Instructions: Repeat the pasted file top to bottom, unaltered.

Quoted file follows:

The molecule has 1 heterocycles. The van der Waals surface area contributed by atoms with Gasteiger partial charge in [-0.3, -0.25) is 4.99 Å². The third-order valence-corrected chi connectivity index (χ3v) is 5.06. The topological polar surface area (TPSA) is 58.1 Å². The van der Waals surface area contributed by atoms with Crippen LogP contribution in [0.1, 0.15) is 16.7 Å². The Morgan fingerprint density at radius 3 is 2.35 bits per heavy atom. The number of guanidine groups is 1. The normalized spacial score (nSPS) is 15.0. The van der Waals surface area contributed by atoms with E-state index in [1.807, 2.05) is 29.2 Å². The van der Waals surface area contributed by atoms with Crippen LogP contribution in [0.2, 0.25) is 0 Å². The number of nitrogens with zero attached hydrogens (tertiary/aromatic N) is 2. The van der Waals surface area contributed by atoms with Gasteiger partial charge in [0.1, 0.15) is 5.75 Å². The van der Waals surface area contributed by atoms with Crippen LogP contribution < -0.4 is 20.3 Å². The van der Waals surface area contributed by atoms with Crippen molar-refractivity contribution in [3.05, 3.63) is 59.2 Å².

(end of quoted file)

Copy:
The molecule has 1 heterocycles. The van der Waals surface area contributed by atoms with Gasteiger partial charge in [-0.3, -0.25) is 4.99 Å². The third-order valence-corrected chi connectivity index (χ3v) is 5.06. The topological polar surface area (TPSA) is 58.1 Å². The van der Waals surface area contributed by atoms with Crippen LogP contribution in [0.1, 0.15) is 16.7 Å². The Morgan fingerprint density at radius 3 is 2.35 bits per heavy atom. The number of guanidine groups is 1. The normalized spacial score (nSPS) is 15.0. The van der Waals surface area contributed by atoms with E-state index in [1.807, 2.05) is 29.2 Å². The van der Waals surface area contributed by atoms with Crippen LogP contribution in [0.2, 0.25) is 0 Å². The number of nitrogens with zero attached hydrogens (tertiary/aromatic N) is 2. The van der Waals surface area contributed by atoms with Gasteiger partial charge in [0.1, 0.15) is 5.75 Å². The van der Waals surface area contributed by atoms with Crippen LogP contribution < -0.4 is 20.3 Å². The van der Waals surface area contributed by atoms with Crippen molar-refractivity contribution in [3.05, 3.63) is 59.2 Å².